“I’m ready to die,” Mr. G. announced to his wife who was standing at his side. She understood this need as she had witnessed the decline from a lung disease which first stole the living out of life and then stole the life out of everything else as he fought to hold on for her. With tears sliding down her cheeks, she gave a nod that was nearly imperceptible. She was ready to let him go. I asked if I could pray for them. We held hands as we each felt confident in his heavenly homecoming. The place with no more tears and a new heavenly body.
His oxygen was switched to a nasal cannula. He was made comfortable and given morphine to diminish his “air hunger.” Not long after, I came to his room after being called by the nurse. His wife held his hand, head resting upon their entwined fingers as he slept. I walked in and she raised her head. Weariness was etched in her face. We stood on opposite sides of the bed as we watched his heart rate slow and finally stop. As Mrs. G gave Mr. G one last kiss, her tears were gone. It was time for rest, for both husband and wife. In the face of a long, difficult death…Rest. Is. Good.
I share this patient’s story for it demonstrated the beauty of having the opportunity to say that last goodbye. Yet, for so many, this doesn’t happen. Our hearts have been torp apart as loved ones are separated this past two years and death is in the company of strangers. However, the tragedy of death without goodbyes occurs every second of every day. Sudden deaths, far-away deaths, lonely deaths, violent deaths, and accidental deaths rob those left behind of their final goodbye.
The term closure in the context of grief implies accepting the reality of loss. It is not meant to deny the hole left in one’s heart by the death of the one who left their imprint there. When one has not had the opportunity to say goodbye, the acceptance of loss is more difficult. Harder still is the final last which is marred by harsh words, unspoken love, and bitter regret.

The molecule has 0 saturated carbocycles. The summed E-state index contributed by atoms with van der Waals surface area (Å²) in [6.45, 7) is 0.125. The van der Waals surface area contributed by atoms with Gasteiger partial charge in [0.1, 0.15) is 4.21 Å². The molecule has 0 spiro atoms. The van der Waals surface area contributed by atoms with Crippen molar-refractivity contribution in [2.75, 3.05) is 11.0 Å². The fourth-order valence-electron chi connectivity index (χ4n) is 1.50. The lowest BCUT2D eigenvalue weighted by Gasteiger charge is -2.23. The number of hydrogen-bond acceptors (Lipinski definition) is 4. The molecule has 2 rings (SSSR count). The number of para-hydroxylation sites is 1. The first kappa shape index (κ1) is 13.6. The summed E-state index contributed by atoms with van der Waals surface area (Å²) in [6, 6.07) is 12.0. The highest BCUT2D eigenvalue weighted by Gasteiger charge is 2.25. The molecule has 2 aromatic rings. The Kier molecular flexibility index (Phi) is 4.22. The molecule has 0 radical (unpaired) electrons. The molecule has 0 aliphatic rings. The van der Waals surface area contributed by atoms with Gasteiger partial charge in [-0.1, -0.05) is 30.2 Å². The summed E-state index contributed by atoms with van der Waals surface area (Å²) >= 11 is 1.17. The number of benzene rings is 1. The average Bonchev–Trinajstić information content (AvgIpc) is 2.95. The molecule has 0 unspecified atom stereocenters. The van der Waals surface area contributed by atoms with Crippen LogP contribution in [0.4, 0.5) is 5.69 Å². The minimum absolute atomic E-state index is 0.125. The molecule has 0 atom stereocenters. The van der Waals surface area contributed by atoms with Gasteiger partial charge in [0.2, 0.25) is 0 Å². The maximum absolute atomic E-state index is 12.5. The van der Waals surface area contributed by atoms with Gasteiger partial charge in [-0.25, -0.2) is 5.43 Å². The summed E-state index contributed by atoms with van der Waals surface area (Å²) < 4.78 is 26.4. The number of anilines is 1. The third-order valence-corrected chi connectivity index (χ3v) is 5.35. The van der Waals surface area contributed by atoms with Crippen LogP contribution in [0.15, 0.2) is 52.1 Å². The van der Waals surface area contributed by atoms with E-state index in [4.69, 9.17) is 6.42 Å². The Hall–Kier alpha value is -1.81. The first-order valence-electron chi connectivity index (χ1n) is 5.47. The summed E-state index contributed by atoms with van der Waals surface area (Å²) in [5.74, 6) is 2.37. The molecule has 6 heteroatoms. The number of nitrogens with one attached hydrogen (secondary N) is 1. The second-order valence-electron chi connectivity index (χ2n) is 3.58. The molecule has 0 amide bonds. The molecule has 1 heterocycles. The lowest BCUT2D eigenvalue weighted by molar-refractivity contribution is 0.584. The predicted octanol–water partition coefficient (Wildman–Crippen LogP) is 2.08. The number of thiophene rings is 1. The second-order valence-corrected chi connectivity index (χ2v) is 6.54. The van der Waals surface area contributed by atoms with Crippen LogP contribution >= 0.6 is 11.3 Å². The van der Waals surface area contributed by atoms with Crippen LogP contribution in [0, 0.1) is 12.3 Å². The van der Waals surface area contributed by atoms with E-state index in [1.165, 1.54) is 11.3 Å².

If you or someone you know is experiencing the trauma of the unspoken goodbye, here are steps to help you navigate these harsh waters of grief.
If you seek to comfort these grievers, sit with them, stay with them, hold their hand, be ok to be silent and speaking when they are able, do not state, “I know what you feel like”, in your desire to comfort. You can’t fully know.
My heart is heavy for you as I finish writing. I feel the weight of your grief and I know how these words may seem meant for someone else, someone who can breathe in the midst of their pain. If that is you, please hear me, I am praying for you now and I will continue to pray for you. Beloved, you are not alone.
[i] John Hopkins Medicine. (n.d.). Forgiveness: Your health depends on it. Johns Hopkins Medicine. Retrieved January 17, 2022, from https://www.hopkinsmedicine.org/health/wellness-and-prevention/forgiveness-your-health-depends-on-it
[ii] American Psychiatric Association. (2021, November 10). Tips for Understanding Prolonged Grief Disorder. APA offers tips for understanding prolonged grief disorder. Retrieved January 17, 2022, from https://www.psychiatry.org/newsroom/news-releases/apa-offers-tips-for-understanding-prolonged-grief-disorder
[iii] Jordan, A. (2014, April 4). Prolonged grief disorder: Diagnostic … – dartmouth college. www.Dartmouth.edu. Retrieved January 17, 2022, from https://www.alexjordan.host.dartmouth.edu/papers/Jordan%20&%20Litz%20-%20Prolonged%20Grief%20Disorder.pdf